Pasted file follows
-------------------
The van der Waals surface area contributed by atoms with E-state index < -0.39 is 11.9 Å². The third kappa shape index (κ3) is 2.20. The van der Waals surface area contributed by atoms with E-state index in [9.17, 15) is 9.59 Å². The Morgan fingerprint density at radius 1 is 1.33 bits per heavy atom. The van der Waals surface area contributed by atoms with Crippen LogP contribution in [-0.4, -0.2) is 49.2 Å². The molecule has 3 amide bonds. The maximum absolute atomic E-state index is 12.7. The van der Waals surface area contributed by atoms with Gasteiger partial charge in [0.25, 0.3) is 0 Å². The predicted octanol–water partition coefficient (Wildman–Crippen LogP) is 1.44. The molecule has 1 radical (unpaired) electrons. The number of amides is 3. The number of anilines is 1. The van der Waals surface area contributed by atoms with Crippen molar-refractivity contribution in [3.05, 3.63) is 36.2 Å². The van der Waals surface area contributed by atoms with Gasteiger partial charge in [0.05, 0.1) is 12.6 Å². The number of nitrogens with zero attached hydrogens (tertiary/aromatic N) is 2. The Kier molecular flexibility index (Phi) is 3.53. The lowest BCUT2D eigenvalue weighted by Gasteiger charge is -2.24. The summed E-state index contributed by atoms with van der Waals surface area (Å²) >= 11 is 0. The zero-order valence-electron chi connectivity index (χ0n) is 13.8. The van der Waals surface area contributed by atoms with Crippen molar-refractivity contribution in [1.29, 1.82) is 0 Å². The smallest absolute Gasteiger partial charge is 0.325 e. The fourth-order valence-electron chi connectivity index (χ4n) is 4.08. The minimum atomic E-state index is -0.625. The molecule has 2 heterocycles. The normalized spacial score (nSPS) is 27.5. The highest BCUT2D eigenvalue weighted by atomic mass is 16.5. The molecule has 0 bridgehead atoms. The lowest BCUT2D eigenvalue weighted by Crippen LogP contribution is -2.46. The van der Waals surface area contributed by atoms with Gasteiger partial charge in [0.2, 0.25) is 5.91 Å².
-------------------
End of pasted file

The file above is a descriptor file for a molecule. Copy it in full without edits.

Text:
The van der Waals surface area contributed by atoms with E-state index < -0.39 is 11.9 Å². The third kappa shape index (κ3) is 2.20. The van der Waals surface area contributed by atoms with E-state index in [9.17, 15) is 9.59 Å². The Morgan fingerprint density at radius 1 is 1.33 bits per heavy atom. The van der Waals surface area contributed by atoms with Crippen LogP contribution in [-0.4, -0.2) is 49.2 Å². The molecule has 3 amide bonds. The maximum absolute atomic E-state index is 12.7. The van der Waals surface area contributed by atoms with Gasteiger partial charge in [0.25, 0.3) is 0 Å². The predicted octanol–water partition coefficient (Wildman–Crippen LogP) is 1.44. The molecule has 1 radical (unpaired) electrons. The number of amides is 3. The number of anilines is 1. The van der Waals surface area contributed by atoms with Crippen molar-refractivity contribution in [3.05, 3.63) is 36.2 Å². The van der Waals surface area contributed by atoms with Gasteiger partial charge in [0.05, 0.1) is 12.6 Å². The number of nitrogens with zero attached hydrogens (tertiary/aromatic N) is 2. The Kier molecular flexibility index (Phi) is 3.53. The lowest BCUT2D eigenvalue weighted by Gasteiger charge is -2.24. The summed E-state index contributed by atoms with van der Waals surface area (Å²) >= 11 is 0. The zero-order valence-electron chi connectivity index (χ0n) is 13.8. The van der Waals surface area contributed by atoms with Crippen molar-refractivity contribution in [1.29, 1.82) is 0 Å². The smallest absolute Gasteiger partial charge is 0.325 e. The fourth-order valence-electron chi connectivity index (χ4n) is 4.08. The minimum atomic E-state index is -0.625. The molecule has 2 heterocycles. The normalized spacial score (nSPS) is 27.5. The highest BCUT2D eigenvalue weighted by atomic mass is 16.5. The molecule has 0 bridgehead atoms. The lowest BCUT2D eigenvalue weighted by Crippen LogP contribution is -2.46. The van der Waals surface area contributed by atoms with Gasteiger partial charge in [0.2, 0.25) is 5.91 Å².